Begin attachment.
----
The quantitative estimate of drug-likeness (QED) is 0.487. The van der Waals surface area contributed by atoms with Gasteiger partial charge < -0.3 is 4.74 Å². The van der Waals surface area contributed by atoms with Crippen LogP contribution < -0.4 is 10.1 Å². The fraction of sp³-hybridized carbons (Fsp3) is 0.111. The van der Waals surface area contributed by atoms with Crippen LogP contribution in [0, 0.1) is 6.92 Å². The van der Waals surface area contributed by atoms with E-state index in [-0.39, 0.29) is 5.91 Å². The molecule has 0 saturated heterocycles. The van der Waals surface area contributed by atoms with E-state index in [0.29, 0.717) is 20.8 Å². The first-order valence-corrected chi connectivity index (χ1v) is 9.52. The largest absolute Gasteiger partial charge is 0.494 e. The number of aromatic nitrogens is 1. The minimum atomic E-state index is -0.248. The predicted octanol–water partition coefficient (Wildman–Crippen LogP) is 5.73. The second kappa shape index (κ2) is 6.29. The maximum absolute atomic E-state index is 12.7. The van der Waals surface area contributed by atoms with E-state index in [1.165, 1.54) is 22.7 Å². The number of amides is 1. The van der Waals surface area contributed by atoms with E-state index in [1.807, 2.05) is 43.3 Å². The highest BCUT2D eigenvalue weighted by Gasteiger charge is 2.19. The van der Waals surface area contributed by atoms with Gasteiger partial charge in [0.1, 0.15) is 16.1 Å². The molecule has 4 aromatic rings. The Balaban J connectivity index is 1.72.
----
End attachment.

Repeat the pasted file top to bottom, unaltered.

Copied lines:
The quantitative estimate of drug-likeness (QED) is 0.487. The van der Waals surface area contributed by atoms with Gasteiger partial charge < -0.3 is 4.74 Å². The van der Waals surface area contributed by atoms with Crippen LogP contribution < -0.4 is 10.1 Å². The fraction of sp³-hybridized carbons (Fsp3) is 0.111. The van der Waals surface area contributed by atoms with Crippen LogP contribution in [0, 0.1) is 6.92 Å². The van der Waals surface area contributed by atoms with E-state index in [-0.39, 0.29) is 5.91 Å². The molecule has 0 saturated heterocycles. The van der Waals surface area contributed by atoms with E-state index in [0.29, 0.717) is 20.8 Å². The first-order valence-corrected chi connectivity index (χ1v) is 9.52. The largest absolute Gasteiger partial charge is 0.494 e. The number of aromatic nitrogens is 1. The minimum atomic E-state index is -0.248. The predicted octanol–water partition coefficient (Wildman–Crippen LogP) is 5.73. The second kappa shape index (κ2) is 6.29. The maximum absolute atomic E-state index is 12.7. The van der Waals surface area contributed by atoms with E-state index in [1.165, 1.54) is 22.7 Å². The number of amides is 1. The van der Waals surface area contributed by atoms with E-state index in [1.807, 2.05) is 43.3 Å². The highest BCUT2D eigenvalue weighted by Gasteiger charge is 2.19. The van der Waals surface area contributed by atoms with Gasteiger partial charge in [0.1, 0.15) is 16.1 Å². The molecule has 4 aromatic rings. The Balaban J connectivity index is 1.72.